(excerpted from Reed Magazine, September 2011)
Who I was when I got to Reed
I am a neurologistwith an interest in bioethics and the neuroscience of mind. What I knew was science. Before going through MALS I thought philosophy was somewhat vague, floating around, inaccessible. Now, philosophy and science are tightly linked in my mind.
Why I took the MALS program
Having been born in Tokyo and attended medical school there, I wanted to go through formal education in English. Philosophy is basically an art of language and many concepts cannot be successfully translated. You can communicate the message of the pieces in translation, but you lose the subtlety of the messages. Heidegger, for example, wrote in German, and in German you can combine words together to make a new word, which translators struggle to translate. So they paraphrase Heidegger’s words. The same is true if I read American philosophical writing in Japanese; they have to paraphrase in translation. You lose the direct power of the words that appear in the original writing.
Thesis: Death and Wellbeing—A Reply to the Epicurean Puzzle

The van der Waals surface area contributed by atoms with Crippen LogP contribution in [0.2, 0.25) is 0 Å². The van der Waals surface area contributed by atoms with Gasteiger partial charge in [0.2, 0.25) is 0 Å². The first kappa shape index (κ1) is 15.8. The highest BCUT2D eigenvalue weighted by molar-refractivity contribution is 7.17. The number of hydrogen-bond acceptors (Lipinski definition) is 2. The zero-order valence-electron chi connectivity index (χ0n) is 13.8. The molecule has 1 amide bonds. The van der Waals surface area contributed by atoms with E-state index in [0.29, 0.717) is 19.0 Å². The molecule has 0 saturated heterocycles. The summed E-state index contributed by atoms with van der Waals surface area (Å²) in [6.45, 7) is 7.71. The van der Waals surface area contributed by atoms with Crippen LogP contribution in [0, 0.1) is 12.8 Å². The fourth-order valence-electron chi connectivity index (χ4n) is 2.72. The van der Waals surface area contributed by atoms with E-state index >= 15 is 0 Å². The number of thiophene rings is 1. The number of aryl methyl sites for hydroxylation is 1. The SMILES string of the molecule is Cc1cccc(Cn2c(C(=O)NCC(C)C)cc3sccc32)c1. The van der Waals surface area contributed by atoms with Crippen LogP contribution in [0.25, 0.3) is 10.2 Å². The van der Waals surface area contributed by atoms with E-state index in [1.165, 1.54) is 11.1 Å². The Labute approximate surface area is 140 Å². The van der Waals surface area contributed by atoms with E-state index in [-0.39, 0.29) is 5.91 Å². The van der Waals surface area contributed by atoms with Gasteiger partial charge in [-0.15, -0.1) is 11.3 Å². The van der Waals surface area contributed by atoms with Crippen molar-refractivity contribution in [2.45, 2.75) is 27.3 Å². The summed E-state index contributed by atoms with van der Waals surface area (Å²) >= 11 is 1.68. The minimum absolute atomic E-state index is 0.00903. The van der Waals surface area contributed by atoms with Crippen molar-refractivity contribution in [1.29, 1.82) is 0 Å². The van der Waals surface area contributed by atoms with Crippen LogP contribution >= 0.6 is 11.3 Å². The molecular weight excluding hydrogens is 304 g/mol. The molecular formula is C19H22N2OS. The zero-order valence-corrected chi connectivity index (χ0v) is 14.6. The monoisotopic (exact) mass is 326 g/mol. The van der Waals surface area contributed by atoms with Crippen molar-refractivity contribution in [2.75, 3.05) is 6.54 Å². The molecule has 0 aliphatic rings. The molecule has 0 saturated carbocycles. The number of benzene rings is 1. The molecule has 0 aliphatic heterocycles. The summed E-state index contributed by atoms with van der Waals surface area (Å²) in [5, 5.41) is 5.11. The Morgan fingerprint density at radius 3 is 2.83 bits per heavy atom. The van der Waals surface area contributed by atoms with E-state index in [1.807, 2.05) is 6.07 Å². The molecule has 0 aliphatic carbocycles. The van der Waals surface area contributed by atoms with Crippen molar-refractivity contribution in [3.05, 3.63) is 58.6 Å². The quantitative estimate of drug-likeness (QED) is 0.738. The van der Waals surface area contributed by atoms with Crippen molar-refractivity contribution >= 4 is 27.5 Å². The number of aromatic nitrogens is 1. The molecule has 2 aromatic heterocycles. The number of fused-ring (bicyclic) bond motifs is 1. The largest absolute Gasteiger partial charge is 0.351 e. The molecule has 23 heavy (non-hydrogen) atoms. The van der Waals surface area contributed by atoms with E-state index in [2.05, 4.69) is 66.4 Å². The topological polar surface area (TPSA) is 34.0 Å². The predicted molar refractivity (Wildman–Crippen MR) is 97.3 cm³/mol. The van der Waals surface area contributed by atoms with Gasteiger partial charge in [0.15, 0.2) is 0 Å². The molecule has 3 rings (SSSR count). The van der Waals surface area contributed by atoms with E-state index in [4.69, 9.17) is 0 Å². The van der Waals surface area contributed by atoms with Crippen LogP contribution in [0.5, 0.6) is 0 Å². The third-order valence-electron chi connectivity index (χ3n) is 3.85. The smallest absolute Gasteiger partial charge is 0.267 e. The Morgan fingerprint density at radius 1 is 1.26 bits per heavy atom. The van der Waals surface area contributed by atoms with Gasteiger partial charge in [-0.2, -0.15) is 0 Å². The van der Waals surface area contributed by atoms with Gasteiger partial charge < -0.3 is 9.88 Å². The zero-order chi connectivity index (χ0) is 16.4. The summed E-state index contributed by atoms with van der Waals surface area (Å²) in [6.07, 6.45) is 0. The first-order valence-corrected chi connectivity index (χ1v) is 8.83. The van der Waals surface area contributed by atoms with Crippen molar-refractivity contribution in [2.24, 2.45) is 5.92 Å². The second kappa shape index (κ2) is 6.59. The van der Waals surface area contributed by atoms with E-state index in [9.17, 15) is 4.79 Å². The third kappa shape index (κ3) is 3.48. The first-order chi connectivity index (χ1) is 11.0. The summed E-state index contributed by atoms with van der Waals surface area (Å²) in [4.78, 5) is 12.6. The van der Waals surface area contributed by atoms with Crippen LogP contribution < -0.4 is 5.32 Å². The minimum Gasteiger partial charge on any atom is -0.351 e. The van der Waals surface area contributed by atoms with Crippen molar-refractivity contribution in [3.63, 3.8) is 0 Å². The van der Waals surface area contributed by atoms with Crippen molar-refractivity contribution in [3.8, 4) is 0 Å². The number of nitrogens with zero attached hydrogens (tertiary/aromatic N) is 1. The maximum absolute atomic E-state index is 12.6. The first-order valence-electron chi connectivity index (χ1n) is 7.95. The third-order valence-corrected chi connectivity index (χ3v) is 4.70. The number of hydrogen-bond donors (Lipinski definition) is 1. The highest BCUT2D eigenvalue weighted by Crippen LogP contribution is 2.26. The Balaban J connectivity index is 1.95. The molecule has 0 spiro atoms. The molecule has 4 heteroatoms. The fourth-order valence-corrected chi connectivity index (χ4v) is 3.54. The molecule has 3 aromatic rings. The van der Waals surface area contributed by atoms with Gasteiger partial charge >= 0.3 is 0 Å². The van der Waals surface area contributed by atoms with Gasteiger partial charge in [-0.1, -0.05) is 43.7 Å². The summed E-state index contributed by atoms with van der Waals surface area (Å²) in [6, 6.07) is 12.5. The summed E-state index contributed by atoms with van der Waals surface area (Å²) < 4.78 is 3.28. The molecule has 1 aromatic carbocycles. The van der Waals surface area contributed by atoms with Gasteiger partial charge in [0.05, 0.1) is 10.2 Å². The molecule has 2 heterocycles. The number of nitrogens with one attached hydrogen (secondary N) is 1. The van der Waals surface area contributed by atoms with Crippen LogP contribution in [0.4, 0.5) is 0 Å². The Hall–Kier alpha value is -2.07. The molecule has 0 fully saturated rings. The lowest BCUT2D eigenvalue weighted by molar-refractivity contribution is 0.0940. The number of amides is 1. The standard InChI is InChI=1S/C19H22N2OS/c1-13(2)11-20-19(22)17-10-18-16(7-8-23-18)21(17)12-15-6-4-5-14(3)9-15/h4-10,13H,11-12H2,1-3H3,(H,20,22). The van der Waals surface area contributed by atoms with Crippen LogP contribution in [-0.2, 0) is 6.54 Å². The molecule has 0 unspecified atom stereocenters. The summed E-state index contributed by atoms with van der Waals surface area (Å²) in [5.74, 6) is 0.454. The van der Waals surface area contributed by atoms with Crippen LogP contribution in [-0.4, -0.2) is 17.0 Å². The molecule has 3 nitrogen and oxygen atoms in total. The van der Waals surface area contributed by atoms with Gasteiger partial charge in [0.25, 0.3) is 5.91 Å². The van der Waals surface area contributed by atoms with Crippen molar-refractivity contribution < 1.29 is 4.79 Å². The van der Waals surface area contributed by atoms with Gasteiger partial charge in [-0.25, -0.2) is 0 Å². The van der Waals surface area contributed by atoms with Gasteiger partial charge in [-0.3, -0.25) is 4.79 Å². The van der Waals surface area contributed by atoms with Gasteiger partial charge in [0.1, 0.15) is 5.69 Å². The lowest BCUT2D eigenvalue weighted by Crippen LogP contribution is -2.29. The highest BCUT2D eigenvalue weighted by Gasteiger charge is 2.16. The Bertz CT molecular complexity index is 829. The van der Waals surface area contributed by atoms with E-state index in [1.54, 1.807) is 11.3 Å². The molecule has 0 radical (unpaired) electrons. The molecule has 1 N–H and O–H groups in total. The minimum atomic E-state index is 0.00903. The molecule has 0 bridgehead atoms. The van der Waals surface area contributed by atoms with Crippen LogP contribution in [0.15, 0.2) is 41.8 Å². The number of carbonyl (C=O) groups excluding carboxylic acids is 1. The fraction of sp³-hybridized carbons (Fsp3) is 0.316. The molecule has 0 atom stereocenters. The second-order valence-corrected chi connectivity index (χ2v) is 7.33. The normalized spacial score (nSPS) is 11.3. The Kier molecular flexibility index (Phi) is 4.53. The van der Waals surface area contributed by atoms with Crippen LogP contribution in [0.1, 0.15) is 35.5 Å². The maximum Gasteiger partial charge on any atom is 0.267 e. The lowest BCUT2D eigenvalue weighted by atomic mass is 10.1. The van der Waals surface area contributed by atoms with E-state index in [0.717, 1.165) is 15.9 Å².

Epicurus famously claimed that death is nothing because it has no time or person to harm; before death it is not yet, and after
death it is no more. I argued that the standard account against Epicurus is flawed and presented an alternative view of human life and death.
Cool stuff I did
I learned how to deal with real philosophers in terms of their thoughts, writings, and behaviors. I was also able to publish two papers based on the coursework at Reed in respectable medical journals.
I had to make an enormous leap from my previous higher education, received almost four decades before in a different country, in a different area of study, and in a different language. In every subject I studied at Reed, I needed extra groundwork to brush up the very basics. I purposefully took many undergraduate courses and studied along with young students, who are younger than my own children.
How Reed changed me
I am now able to think, read, and talk more clearly and logically than before, particularly in the area of philosophy. This change helps my further pursuit in bioethics tremendously. After
all, an old dog has proven, at least to some extent, to be able to learn new tricks.
Teaching medical students about ethics, particularly in end-of-life issues, at Oregon Health & Science University.